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Offering table

Offering table
© BA Antiquities Museum/M. Sobhy

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Registration Number(s)
BAAM Serial Bibliotheca Alexandrina Antiquities Museum Number 0612

Inv.Inventory
 (Al Ashmunin storerooms) 85

where to find


showcase 33

Offering table

Category:
Religious / Cult objects, offering tables
Date:
Ancient Egyptian period, Late Period (664-332 BCE)
Provenance:
Upper Egypt, Minya, Mallawi (Deir Abu Hinnis)
Material(s):
Rock, limestone
Height:
4.5 cm;
Length:
36.5 cm;
Width:
35 cm
Hall:
Extension, showcase 33


Offering tables

Part of the funerary equipment of the well-to-do Egyptian, the offering table was placed in the tomb in front of an inscribed stela, false door, or statue, where relatives, friends, and funerary priests performed the funerary rites ensuring the immortal life of the deceased. These rites included not only material offerings of food and beverages, but also ritual recitations and magical spells.

Offering table of “Djihuty”

This rectangular offering table belongs to a certain “Djihuty”. It reproduces the shape of the hieroglyphic sign   Hetep  (offering) – a visual allusion to its purpose.   

The inscriptions on the outer frame begin in the center and run to the right and left. They were intended to be read by the viewer; in this way the Egyptians believed the food offerings depicted would be transformed into material existence. The inscriptions invoke two of the most important gods of the realm of the dead: “Osiris”, Lord of the Netherworld, that he may grant enough food to the owner of the table; and “Wepwawet” (Anubis), the jackal-headed god and mythical master of embalming, who awakens the dead to life by preparing the mummy, that he may grant the breath of life to the dead.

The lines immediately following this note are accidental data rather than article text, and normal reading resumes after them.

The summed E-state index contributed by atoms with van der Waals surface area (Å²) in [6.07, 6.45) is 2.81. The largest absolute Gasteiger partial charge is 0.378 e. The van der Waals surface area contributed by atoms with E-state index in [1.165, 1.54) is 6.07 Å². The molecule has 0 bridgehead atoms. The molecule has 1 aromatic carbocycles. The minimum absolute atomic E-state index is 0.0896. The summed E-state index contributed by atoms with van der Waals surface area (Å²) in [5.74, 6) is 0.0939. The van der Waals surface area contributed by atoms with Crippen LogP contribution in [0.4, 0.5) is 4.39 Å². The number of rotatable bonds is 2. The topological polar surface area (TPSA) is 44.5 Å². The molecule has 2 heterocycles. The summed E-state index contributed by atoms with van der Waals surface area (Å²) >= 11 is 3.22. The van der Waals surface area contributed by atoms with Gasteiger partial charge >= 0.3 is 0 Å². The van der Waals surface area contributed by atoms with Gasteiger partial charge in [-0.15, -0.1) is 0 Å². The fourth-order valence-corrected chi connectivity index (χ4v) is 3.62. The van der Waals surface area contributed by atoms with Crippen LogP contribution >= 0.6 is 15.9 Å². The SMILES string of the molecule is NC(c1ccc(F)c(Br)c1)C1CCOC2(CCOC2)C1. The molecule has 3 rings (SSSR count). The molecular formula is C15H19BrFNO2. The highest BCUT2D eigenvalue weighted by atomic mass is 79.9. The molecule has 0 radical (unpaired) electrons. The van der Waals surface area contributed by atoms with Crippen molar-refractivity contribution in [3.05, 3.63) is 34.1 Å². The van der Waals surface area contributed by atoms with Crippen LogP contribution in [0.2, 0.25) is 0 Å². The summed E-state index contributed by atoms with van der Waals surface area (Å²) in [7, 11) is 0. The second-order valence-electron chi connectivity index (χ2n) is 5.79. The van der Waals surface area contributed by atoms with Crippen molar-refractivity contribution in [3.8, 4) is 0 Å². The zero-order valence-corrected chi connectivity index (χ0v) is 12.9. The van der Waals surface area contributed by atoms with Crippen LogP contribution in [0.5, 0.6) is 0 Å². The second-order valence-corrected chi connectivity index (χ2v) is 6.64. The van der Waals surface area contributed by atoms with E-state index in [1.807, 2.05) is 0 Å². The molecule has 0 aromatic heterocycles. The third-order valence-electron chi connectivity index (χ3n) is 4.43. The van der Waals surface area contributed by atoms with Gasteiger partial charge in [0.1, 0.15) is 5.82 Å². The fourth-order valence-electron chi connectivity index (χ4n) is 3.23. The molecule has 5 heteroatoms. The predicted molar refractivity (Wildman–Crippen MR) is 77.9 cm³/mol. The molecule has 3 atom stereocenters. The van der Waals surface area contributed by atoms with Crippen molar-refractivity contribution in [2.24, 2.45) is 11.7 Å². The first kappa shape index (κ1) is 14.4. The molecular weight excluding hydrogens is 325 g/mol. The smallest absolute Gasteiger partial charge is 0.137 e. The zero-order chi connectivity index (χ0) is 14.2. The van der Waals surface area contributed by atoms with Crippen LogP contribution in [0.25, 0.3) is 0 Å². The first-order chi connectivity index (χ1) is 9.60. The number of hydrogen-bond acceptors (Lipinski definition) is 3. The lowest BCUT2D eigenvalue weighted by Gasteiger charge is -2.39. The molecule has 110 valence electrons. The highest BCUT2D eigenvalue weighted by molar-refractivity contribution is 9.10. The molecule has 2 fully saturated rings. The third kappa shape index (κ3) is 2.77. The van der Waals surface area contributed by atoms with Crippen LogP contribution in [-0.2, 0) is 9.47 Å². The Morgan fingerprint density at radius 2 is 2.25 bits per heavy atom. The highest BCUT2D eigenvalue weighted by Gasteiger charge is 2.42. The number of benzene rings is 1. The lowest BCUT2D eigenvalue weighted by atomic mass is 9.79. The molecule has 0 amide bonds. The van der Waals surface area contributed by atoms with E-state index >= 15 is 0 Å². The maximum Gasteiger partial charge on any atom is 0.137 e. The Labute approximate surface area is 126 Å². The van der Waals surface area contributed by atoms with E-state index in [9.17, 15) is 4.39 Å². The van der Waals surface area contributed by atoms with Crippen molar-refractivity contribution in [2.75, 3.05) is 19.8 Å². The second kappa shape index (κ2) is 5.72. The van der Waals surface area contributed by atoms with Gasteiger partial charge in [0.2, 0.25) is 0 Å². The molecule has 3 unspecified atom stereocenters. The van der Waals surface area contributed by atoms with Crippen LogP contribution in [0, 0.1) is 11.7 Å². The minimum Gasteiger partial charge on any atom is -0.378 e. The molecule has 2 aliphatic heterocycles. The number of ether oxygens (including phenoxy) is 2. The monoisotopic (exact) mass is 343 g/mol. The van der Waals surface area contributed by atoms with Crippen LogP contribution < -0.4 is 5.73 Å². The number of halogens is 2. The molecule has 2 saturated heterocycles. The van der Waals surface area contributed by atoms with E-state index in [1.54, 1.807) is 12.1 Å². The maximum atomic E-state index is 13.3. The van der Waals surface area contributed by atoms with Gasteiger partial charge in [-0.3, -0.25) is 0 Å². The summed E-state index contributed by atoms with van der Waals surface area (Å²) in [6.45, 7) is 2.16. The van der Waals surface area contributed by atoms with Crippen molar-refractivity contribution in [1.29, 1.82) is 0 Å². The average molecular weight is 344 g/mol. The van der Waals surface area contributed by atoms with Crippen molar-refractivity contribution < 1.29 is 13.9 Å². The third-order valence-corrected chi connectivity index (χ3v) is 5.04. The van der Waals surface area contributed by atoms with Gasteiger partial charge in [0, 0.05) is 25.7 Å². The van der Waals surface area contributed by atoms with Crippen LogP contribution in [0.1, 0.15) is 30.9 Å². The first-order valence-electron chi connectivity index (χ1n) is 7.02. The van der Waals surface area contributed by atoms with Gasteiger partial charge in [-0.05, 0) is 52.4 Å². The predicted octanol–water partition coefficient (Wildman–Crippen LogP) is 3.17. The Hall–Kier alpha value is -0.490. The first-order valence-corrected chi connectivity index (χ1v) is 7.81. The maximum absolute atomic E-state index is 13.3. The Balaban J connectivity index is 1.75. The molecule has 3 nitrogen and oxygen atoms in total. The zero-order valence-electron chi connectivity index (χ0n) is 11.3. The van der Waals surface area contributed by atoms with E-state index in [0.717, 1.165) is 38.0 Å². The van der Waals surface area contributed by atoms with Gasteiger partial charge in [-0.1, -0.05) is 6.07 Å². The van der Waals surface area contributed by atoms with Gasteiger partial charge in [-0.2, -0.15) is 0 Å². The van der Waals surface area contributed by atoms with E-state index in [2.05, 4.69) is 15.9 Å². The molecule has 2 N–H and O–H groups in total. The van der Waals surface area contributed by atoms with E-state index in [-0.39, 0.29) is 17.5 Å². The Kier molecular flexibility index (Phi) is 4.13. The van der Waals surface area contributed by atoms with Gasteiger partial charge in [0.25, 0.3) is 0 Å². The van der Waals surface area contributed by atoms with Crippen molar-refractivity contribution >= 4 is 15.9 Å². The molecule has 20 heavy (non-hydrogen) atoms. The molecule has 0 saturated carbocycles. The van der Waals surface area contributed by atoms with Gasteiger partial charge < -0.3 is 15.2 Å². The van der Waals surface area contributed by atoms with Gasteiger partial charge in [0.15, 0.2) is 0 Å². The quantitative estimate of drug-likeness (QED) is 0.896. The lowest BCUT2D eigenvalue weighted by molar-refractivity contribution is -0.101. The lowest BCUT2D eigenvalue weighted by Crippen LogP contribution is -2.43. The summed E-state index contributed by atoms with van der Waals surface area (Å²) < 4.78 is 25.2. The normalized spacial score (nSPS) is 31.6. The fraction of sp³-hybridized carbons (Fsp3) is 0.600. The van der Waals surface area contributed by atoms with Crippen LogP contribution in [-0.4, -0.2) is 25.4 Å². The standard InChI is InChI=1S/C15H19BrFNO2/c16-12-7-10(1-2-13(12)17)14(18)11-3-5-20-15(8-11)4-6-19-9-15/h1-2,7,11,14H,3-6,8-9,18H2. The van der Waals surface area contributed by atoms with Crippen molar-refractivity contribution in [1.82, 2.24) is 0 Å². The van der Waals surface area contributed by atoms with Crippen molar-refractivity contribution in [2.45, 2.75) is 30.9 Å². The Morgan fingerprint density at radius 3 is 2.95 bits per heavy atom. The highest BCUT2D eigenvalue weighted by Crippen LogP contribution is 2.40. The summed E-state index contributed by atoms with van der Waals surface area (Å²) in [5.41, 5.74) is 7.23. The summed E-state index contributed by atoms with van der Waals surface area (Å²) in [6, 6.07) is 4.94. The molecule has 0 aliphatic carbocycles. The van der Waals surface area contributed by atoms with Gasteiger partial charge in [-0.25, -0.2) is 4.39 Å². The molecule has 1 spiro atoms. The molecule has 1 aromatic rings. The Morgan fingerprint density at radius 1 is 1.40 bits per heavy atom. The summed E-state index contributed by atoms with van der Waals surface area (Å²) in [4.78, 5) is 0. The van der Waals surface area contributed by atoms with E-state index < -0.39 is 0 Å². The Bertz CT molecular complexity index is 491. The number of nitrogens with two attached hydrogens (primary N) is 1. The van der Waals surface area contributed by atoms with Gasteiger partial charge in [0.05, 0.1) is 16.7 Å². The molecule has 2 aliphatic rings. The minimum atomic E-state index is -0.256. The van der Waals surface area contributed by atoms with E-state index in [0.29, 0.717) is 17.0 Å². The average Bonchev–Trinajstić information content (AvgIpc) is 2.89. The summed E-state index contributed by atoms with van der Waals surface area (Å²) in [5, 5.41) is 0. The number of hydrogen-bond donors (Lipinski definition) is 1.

The basic Egyptian repast carved on the table includes the hindquarter, head and the ribs of a cow; fowl; round and conical loaves of bread; and beer.
 
Numerous shallow basins carved on the table are joined by channels. Oils and other liquid offerings were poured in the upper basin, flowed down to lower levels, and drained from the offering table through a gargoyle-like element.


 

 


The information given here is subject to modification/update as a result of ongoing research.

References
  • Sue D'Auria et al., Mummies and Magic: The Funerary Arts of Ancient Egypt (Boston, MA: Museum of Fine Arts, 1988).
  • Andrey O. Bolshakov, “Offering tables”, in The Oxford Encyclopedia of Ancient Egypt, edited by Donald B. Redford, vol. 2 (New York, NY: Oxford University Press, 2001): 572-576.
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